In that complaint, the plaintiff alleged that “[b]ased on information known to the defendant[-insurance company] at and prior to the transmission of the above described letter [requesting settlement for the policy limits], including the deposition testimony in the prior action of [the parties], both taken on Dec. 18, 2002, facts were readily apparent that the principal proximate cause of the accident causing injury to the then-plaintiff … was the failure of the then-defendant … to keep a proper lookout for the vehicle driven by [the plaintiff].”
The plaintiff also alleged that “[a]s a result of the aforementioned facts, the defendant[-insurance company] was on notice, at and prior to the transmission of the above described letter, that its insured failed to see and properly react to what was obvious in front of her and probable operation of her vehicle at excessive speed and that there was a reasonable probability of a finding of at least 50 percent fault against its insured.”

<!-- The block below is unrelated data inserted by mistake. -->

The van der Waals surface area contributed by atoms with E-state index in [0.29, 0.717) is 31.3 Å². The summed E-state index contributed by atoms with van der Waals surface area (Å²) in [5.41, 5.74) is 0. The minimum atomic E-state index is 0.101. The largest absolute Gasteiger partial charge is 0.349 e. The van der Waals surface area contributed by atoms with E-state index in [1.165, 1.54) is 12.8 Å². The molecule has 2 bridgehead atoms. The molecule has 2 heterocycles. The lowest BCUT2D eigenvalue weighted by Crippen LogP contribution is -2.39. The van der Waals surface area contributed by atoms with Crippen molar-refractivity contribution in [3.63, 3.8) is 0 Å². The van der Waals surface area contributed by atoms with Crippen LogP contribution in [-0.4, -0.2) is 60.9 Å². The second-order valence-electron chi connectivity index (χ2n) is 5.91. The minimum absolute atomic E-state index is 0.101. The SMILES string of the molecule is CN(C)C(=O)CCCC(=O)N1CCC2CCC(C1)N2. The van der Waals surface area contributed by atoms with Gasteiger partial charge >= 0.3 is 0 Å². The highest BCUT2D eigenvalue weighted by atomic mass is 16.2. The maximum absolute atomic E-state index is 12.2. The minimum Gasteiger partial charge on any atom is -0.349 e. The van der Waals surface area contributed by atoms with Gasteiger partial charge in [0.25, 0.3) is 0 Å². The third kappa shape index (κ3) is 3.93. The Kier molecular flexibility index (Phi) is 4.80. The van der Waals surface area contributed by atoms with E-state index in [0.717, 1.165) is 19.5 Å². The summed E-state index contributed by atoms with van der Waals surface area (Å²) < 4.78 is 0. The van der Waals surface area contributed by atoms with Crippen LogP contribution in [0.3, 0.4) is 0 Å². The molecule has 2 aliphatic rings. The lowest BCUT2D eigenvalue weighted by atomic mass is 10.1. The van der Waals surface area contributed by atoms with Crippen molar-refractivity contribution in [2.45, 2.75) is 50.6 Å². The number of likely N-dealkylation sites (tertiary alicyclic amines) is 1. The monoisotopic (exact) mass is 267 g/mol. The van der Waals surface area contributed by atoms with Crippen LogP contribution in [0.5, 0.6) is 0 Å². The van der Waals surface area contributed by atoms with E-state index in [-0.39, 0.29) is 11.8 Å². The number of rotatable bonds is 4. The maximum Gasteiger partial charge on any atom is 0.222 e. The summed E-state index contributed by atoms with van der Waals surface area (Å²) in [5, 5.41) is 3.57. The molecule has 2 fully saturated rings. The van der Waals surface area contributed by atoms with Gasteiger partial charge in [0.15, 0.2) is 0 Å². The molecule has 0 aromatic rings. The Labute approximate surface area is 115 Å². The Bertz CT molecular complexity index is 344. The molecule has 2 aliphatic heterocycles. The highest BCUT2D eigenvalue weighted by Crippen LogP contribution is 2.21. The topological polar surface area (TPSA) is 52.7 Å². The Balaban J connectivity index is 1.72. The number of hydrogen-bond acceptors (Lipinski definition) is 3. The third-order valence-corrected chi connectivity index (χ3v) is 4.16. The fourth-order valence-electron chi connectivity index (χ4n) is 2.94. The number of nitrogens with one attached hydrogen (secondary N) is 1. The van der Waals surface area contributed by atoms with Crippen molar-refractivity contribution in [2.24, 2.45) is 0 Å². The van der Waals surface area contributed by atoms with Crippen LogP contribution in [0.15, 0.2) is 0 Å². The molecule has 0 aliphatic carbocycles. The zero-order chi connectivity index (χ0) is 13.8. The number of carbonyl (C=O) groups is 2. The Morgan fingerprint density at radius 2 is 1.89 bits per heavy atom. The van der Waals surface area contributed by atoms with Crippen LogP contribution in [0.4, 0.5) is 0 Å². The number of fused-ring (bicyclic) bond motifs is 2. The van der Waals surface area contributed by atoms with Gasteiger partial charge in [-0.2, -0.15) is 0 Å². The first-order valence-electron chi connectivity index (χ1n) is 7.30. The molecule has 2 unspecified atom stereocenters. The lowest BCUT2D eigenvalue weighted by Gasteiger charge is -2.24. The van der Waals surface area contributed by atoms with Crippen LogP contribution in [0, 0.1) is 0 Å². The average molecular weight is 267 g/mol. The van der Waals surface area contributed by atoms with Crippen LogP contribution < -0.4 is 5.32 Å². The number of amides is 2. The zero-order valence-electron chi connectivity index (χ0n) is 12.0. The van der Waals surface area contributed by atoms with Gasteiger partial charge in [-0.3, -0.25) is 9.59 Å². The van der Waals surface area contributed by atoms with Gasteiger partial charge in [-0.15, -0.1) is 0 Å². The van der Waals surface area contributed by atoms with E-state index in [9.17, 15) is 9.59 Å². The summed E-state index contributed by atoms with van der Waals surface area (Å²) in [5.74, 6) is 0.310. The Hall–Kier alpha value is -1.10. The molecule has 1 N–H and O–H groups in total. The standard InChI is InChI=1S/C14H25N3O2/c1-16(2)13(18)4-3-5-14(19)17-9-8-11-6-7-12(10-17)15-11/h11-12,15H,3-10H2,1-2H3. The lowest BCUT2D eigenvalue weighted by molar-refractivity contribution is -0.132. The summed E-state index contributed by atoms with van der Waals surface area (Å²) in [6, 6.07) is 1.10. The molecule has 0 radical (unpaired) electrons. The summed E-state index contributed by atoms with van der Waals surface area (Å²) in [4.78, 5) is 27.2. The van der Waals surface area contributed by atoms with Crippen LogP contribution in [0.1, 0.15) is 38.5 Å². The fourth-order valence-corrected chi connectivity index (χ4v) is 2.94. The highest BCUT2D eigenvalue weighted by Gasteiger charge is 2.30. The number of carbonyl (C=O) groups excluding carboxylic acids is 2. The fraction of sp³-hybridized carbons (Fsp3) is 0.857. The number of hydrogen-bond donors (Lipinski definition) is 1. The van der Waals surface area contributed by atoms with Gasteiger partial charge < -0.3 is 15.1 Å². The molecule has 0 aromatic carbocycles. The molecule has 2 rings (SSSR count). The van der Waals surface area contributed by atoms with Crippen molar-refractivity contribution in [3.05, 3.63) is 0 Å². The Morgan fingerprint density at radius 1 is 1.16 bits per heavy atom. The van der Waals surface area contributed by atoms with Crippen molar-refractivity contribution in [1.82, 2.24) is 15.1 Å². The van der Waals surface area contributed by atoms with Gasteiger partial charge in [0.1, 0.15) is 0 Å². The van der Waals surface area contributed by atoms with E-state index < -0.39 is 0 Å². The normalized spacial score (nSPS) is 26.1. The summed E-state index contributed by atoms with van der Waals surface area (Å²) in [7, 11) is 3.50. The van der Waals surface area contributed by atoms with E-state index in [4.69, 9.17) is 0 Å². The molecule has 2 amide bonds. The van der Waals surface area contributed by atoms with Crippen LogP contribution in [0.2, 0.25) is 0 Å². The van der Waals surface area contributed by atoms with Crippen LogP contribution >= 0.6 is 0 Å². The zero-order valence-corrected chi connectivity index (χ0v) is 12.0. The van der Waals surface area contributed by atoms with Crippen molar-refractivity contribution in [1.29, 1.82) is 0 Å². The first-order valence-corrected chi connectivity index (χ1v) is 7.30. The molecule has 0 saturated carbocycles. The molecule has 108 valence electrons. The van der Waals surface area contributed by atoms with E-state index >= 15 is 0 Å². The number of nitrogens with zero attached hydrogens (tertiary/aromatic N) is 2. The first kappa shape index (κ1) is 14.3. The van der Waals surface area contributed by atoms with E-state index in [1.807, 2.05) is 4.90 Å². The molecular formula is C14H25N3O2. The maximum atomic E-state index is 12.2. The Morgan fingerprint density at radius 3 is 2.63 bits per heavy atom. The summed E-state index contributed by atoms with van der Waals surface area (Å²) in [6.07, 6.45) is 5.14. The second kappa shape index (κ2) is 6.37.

The insurance company also allegedly knew “at and prior to the transmission of the above described letter … that there was a workers’ compensation lien for workers’ compensation benefits paid to and for the benefit of [the plaintiff] arising from the accident that was the basis of the prior action, in excess of $74,000 of which there were medical charges then in excess of $23,000, which facts created a reasonable probability that recovery of [the plaintiff] at trial would be in excess of the $20,000 policy limit of the policy.”
The plaintiff alleged that the insurance company had a reasonable opportunity to settle the case within the policy limits, and that the insurance company acted in bad faith by 1) refusing to participate in settlement negotiations or alternatively refused to participate in settlement negotiations in good faith; 2) refusing settlement offers made by the plaintiff to settle his claim within the policy limits; 3) failing to advise the defendant of the settlement offer; and 4) failing to keep the interests of the defendant equal to its own.